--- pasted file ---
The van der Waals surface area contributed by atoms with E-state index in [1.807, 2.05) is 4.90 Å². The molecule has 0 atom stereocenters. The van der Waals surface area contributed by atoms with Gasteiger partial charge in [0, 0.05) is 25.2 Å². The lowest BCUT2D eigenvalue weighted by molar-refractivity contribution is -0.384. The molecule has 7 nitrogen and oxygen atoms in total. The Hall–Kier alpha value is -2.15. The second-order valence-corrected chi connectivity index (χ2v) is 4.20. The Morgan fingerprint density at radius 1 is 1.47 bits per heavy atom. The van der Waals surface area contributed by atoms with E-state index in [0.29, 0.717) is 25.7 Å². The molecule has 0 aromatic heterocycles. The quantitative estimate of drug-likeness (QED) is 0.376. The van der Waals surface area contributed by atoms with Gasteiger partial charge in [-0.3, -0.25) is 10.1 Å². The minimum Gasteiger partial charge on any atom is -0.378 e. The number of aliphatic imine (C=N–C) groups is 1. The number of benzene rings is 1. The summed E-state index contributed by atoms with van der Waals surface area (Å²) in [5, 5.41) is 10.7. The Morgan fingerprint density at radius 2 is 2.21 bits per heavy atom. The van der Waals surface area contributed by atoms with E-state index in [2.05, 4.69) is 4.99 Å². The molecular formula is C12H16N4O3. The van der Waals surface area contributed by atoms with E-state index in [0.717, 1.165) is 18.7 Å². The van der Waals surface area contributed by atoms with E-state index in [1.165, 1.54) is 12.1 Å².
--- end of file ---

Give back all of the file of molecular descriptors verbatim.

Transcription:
The van der Waals surface area contributed by atoms with E-state index in [1.807, 2.05) is 4.90 Å². The molecule has 0 atom stereocenters. The van der Waals surface area contributed by atoms with Gasteiger partial charge in [0, 0.05) is 25.2 Å². The lowest BCUT2D eigenvalue weighted by molar-refractivity contribution is -0.384. The molecule has 7 nitrogen and oxygen atoms in total. The Hall–Kier alpha value is -2.15. The second-order valence-corrected chi connectivity index (χ2v) is 4.20. The Morgan fingerprint density at radius 1 is 1.47 bits per heavy atom. The van der Waals surface area contributed by atoms with E-state index in [0.29, 0.717) is 25.7 Å². The molecule has 0 aromatic heterocycles. The quantitative estimate of drug-likeness (QED) is 0.376. The van der Waals surface area contributed by atoms with Gasteiger partial charge in [-0.3, -0.25) is 10.1 Å². The minimum Gasteiger partial charge on any atom is -0.378 e. The number of aliphatic imine (C=N–C) groups is 1. The number of benzene rings is 1. The summed E-state index contributed by atoms with van der Waals surface area (Å²) in [5, 5.41) is 10.7. The Morgan fingerprint density at radius 2 is 2.21 bits per heavy atom. The van der Waals surface area contributed by atoms with E-state index in [2.05, 4.69) is 4.99 Å². The molecular formula is C12H16N4O3. The van der Waals surface area contributed by atoms with E-state index in [0.717, 1.165) is 18.7 Å². The van der Waals surface area contributed by atoms with E-state index in [1.165, 1.54) is 12.1 Å².